Happy Monday, Readers.
Today I’m going to cover some well-treaded territory in the personal finance blogisphere. Chances are, if you follow other creators who are into budgeting, you’ve seen pictures and pictures of lots of pretty envelopes full of cash. That’s because so many people in the personal finance space use what’s called the cash envelope system to stay organized and hold themselves to their budget.
So, what is the cash envelope system? Why is it so popular? And is it a good tactic for you? Let’s chat about all the ins and outs of this system.
Here are the basics.
- Once you have a budget, you make a different envelope for each expense category. For example, if I were to use this system, I would have envelopes for groceries, gas, dining, and miscellaneous funds.
- Some people even use them for their fixed expenses, such as rent and bills.
- The idea is that, because you’re confined to an all-cash method of spending, it’s much less likely that you’ll pull money from savings in order to cover monthly costs. This is a game changer for people who have that bad habit.
- It also makes it harder for you to go over budget in certain categories. For example, I often go over my dining budget for the month.
- Finally, there are studies that demonstrate that people feel less resistance to paying for things with cards than with physical money, so you’re less likely to make impulse purchases with cash.
The cash envelope system is a good idea for you if…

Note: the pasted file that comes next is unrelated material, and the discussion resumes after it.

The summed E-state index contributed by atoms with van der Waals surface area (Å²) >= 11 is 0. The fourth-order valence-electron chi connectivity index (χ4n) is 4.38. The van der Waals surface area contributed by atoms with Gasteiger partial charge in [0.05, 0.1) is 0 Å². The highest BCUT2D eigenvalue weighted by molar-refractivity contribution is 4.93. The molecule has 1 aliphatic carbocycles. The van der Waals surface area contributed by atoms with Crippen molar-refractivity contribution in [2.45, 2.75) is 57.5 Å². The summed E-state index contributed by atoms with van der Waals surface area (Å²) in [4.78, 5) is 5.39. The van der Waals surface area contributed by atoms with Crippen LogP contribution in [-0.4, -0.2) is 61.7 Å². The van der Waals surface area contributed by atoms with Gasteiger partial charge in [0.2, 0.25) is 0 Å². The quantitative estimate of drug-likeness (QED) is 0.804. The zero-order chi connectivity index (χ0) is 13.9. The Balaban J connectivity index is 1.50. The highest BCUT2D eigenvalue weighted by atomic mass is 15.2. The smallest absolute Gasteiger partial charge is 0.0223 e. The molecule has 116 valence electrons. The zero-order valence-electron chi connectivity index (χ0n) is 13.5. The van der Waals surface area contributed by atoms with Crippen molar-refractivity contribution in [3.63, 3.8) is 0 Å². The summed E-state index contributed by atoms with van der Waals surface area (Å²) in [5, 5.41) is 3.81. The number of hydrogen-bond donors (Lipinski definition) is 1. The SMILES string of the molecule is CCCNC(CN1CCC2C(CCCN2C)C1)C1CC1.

- You already have a budget
- You keep going over budget in certain categories
- You aren’t able to save as much money as you’d like to due to overspending
- You keep having to pay overdraft fees
- You run into problems with impulse purchases
- Having physical reminders helps you stay organized.
The cash envelope system might not be the best idea for you if…
- You’re uncomfortable keeping a lot of physical cash in your house and on your person
- You haven’t tried a regular budget yet
- You’re already having success with your current budgeting method
- You’re benefiting from credit card rewards and/or working to build your credit score
I personally have never tried the cash envelope system, but I see the benefits for those budgetters who are still struggling to stick to their goals. I also see the appeal of the pretty, decorative envelopes 🙂 While it’s not my style, I appreciate the simplicity and physicality that it brings to an otherwise normal budget.
I’d still like to stress that you need a budget before you dip your toes into this all-cash diet. You can get my personal budget templates here.
If you’ve tried the cash envelope system before, or if you’re ready to give it a shot, write about your experience in the comments below! I’d love to hear from you.
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2 thoughts on “What’s the Deal with the Cash Envelope System?”
Hey I haven’t tried it though I know some people swear by it. I think I would though I’ve run into times where places are card only through Covid and I can track easier looking at my card app. There’s a UK Youtube called Frugal Cottage who’s a cool genuine resource.
What are you thoughts on No Spend years? I did one and failed, I saw you did a month long one. That’s my aim for this year a month at a time.
Sorry if this has come three times!
Good point about COVID changing the cash game! I didn’t even think of that. As for No Spend Years, I’ve never tried one and the idea doesn’t really appeal to me, to be honest. I like spending money on things that add value, even if they aren’t necessities. I want to feel balanced with my money versus constantly challenging myself. That being said, I’m sure there are ways to do them with balance! I honestly just haven’t read up about them.
Thanks so much for your comment!